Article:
Differing pathways of lower airway colonization and infection according to mode of ventilation (endotracheal vs tracheotomy).

Archives of otolaryngology--head & neck surgery

PubMedID: 12220213

Morar P, Singh V, Makura Z, Jones A, Baines P, Selby A, Sarginson R, Hughes J, van Saene R. Differing pathways of lower airway colonization and infection according to mode of ventilation (endotracheal vs tracheotomy). Arch Otolaryngol Head Neck Surg. 2002;128(9):1061-6.
OBJECTIVES
To determine whether the pathogenesis of lower airway colonization and infection was endogenous (via the oropharynx) or exogenous (via the endotracheal tube or tracheotomy) during the 2 modes of ventilation in the same subset of children requiring long-term ventilation.

DESIGN
Prospective, observational cohort study.

SETTING
A pediatric intensive care unit and a respiratory ward.

PATIENTS
Consecutive admissions between September 1, 1993, and August 30, 1998.

MEASUREMENTS AND MAIN RESULTS
Cultures were obtained simultaneously from the oropharynx and tracheobronchial tree on admission to the pediatric intensive care unit, at placement of the tracheotomy, and afterward twice weekly. Forty-five patients were studied. Lower airways were always sterile in 6 children, 39 children (87%) developed a total of 82 episodes of colonization, and 17 (38%) progressed to 25 episodes of infection. The number of infected children was halved once they had a tracheotomy (7 children [16%]). Of the 107 episodes of colonization and infection, 41 and 66 occurred during endotracheal ventilation and via a tracheotomy, respectively. Primary endogenous episodes of colonization and infection due to bacteria present in the admission flora in the pediatric intensive care unit were significantly more common with endotracheal ventilation than during ventilation via a tracheotomy (31/41 [76%] vs 36/66 [55%]; P =.03). Secondary endogenous and exogenous episodes of colonization and infection due to bacteria associated with the respiratory ward were significantly more frequent when ventilation was continued through a tracheotomy than during endotracheal ventilation (30/66 [45%] vs 10/41 [24%]; P =.02).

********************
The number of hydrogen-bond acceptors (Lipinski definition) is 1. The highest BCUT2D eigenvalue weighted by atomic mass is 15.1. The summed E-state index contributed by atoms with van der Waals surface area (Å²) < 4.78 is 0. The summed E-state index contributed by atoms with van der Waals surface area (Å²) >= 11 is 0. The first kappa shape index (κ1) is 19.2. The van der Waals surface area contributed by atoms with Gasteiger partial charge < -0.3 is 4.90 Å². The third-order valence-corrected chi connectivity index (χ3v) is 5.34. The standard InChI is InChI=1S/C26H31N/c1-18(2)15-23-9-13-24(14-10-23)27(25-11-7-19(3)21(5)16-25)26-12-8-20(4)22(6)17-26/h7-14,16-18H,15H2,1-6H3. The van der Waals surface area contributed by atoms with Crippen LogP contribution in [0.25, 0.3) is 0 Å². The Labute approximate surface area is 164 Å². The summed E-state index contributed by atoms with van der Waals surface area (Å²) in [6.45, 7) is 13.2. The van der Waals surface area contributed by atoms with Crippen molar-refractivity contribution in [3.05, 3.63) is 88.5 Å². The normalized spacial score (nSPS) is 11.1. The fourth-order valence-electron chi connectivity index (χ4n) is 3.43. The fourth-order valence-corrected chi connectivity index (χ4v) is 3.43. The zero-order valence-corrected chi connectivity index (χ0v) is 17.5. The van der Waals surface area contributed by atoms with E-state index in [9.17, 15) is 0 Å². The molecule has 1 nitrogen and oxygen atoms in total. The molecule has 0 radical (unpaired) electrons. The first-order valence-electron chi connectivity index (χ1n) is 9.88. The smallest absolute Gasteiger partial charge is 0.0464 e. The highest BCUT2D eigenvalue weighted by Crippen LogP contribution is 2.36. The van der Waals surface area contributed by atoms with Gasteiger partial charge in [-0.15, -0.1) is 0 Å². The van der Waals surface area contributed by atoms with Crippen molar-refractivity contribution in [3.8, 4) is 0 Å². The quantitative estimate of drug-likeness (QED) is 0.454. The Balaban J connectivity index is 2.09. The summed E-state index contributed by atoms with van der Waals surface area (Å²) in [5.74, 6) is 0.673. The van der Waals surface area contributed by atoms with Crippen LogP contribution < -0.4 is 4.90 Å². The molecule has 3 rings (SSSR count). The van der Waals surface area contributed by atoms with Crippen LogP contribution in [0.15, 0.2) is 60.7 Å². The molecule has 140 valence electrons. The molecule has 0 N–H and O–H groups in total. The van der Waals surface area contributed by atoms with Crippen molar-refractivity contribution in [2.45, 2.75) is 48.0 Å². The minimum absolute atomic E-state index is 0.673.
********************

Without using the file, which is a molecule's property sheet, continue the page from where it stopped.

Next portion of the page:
CONCLUSIONS
Surveillance samples allow the distinction between primary endogenous ("imported" bacteria) from secondary endogenous and exogenous ("nosocomial" microorganisms) colonization and infection. This classification permits the development of preventive strategies to control both endogenous and exogenous pathways.